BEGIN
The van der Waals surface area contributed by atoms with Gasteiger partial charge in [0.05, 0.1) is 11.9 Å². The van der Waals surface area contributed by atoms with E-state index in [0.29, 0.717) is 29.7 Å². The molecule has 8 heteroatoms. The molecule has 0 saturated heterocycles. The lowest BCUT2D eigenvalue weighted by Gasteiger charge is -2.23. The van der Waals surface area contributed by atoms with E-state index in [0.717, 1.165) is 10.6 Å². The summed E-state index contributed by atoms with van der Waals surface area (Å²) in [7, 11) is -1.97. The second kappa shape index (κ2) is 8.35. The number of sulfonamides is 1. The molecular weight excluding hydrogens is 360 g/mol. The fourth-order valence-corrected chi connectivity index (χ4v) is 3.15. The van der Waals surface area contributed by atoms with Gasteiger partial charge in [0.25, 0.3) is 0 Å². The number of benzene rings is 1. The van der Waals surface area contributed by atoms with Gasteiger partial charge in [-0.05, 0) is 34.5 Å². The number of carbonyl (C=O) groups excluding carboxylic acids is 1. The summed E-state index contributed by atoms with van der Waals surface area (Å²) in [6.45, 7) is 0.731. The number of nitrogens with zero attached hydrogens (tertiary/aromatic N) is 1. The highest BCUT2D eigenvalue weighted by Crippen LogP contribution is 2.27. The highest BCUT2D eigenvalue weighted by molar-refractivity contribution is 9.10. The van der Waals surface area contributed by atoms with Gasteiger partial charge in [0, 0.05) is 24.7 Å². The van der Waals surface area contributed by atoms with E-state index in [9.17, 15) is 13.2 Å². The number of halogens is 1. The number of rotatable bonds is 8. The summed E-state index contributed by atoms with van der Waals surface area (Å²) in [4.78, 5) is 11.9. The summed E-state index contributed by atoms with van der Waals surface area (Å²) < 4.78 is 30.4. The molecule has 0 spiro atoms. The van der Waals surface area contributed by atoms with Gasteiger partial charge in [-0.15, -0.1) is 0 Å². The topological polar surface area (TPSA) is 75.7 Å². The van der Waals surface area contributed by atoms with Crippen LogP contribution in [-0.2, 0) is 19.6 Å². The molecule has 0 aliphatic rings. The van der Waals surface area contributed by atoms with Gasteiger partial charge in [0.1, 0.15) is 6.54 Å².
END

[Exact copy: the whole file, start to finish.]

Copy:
The van der Waals surface area contributed by atoms with Gasteiger partial charge in [0.05, 0.1) is 11.9 Å². The van der Waals surface area contributed by atoms with E-state index in [0.29, 0.717) is 29.7 Å². The molecule has 8 heteroatoms. The molecule has 0 saturated heterocycles. The lowest BCUT2D eigenvalue weighted by Gasteiger charge is -2.23. The van der Waals surface area contributed by atoms with E-state index in [0.717, 1.165) is 10.6 Å². The summed E-state index contributed by atoms with van der Waals surface area (Å²) in [7, 11) is -1.97. The second kappa shape index (κ2) is 8.35. The number of sulfonamides is 1. The molecular weight excluding hydrogens is 360 g/mol. The fourth-order valence-corrected chi connectivity index (χ4v) is 3.15. The van der Waals surface area contributed by atoms with Gasteiger partial charge in [0.25, 0.3) is 0 Å². The number of benzene rings is 1. The van der Waals surface area contributed by atoms with Gasteiger partial charge in [-0.05, 0) is 34.5 Å². The number of carbonyl (C=O) groups excluding carboxylic acids is 1. The summed E-state index contributed by atoms with van der Waals surface area (Å²) in [6.45, 7) is 0.731. The number of nitrogens with zero attached hydrogens (tertiary/aromatic N) is 1. The highest BCUT2D eigenvalue weighted by Crippen LogP contribution is 2.27. The highest BCUT2D eigenvalue weighted by molar-refractivity contribution is 9.10. The van der Waals surface area contributed by atoms with Gasteiger partial charge in [0, 0.05) is 24.7 Å². The van der Waals surface area contributed by atoms with E-state index in [9.17, 15) is 13.2 Å². The number of halogens is 1. The number of rotatable bonds is 8. The summed E-state index contributed by atoms with van der Waals surface area (Å²) in [4.78, 5) is 11.9. The summed E-state index contributed by atoms with van der Waals surface area (Å²) < 4.78 is 30.4. The molecule has 0 spiro atoms. The van der Waals surface area contributed by atoms with Gasteiger partial charge in [-0.15, -0.1) is 0 Å². The topological polar surface area (TPSA) is 75.7 Å². The van der Waals surface area contributed by atoms with Crippen LogP contribution in [-0.2, 0) is 19.6 Å². The molecule has 0 aliphatic rings. The van der Waals surface area contributed by atoms with Gasteiger partial charge in [0.1, 0.15) is 6.54 Å².